The Guardian issues clarification on controversial articles about anonymous app Whisper

12 Mar 2015

The Guardian newspaper has issued a clarification about a series of controversial articles it published about anonymous messaging app Whisper.

The Guardian originally reported allegations that Whisper had violated users’ privacy in terms of location data and the sharing of data with law enforcement authorities.

The reports alleged Whisper changed the terms of its privacy policy when it learned The Guardian was investigating the service.

Whisper vehemently denied and disputed the claims.

In the clarification, The Guardian said: “We confirm that Whisper had drafted the changes to its terms of service and privacy policy before Whisper became aware that The Guardian was intending to write about it. We reported that IP addresses can only provide an approximate indication of a person’s whereabouts, not usually more accurate than their country, state or city. We are happy to clarify that this data (which all internet companies receive) is a very rough and unreliable indicator of location.

“We are also happy to make clear that the public cannot ascertain the identity or location of a Whisper user unless the user publicly discloses this information, that the information Whisper shared with the US Department of Defense’s Suicide Prevention Office did not include personal data, and that Whisper did not store data outside the United States.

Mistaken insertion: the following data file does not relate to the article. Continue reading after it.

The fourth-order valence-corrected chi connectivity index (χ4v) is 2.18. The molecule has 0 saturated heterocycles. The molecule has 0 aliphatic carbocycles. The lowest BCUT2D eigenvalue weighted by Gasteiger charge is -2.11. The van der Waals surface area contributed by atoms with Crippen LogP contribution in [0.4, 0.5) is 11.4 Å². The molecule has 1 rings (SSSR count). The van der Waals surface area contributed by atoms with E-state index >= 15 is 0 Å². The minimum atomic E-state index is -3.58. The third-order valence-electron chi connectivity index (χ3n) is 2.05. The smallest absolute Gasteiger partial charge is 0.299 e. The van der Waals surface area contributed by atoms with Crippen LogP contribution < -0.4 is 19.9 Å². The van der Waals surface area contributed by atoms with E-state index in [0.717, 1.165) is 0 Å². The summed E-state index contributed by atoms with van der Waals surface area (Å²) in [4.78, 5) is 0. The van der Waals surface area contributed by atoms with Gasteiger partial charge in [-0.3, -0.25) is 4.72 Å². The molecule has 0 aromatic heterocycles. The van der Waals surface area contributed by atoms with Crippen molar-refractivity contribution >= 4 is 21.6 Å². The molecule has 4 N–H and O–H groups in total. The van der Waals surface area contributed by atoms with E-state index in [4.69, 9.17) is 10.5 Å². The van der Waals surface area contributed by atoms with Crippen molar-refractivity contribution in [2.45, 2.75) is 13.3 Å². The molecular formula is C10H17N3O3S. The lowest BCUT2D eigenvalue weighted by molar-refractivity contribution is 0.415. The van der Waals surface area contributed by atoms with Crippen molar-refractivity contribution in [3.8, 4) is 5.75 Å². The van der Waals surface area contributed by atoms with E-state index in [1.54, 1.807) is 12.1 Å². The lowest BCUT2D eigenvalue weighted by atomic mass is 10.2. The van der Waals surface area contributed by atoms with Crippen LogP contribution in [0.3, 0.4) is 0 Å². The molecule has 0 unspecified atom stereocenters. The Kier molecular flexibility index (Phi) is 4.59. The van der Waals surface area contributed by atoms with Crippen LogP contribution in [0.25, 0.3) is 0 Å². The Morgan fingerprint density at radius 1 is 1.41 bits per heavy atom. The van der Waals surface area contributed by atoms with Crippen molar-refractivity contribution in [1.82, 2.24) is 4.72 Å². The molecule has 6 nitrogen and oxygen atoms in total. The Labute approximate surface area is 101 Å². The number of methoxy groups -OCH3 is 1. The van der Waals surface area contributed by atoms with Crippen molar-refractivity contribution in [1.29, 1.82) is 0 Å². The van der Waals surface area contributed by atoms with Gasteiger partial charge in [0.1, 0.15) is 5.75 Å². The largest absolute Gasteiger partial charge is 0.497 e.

“Whisper’s terms for sharing information proactively with law enforcement authorities where there is a danger of death or serious injury is both lawful and industry standard. The Guardian did not report that any of Whisper’s activities were unlawful. However, we are happy to clarify that there is no evidence for that suggestion.”

Michael Heyward founded Whisper two years ago, and its headquarters are in California. The aim of the service is to allow anonymity and prevent cyberbullying.

While it has been used by citizen journalists in many of the world’s hotspots to get information out without risk to themselves, critics of the platform have focused on its terms and conditions that include references to sharing information with legal authorities, as well as why the app requires access to smartphone features such as camera and contacts lists.

Privacy image via Shutterstock

John Kennedy is a journalist who served as editor of Silicon Republic for 17 years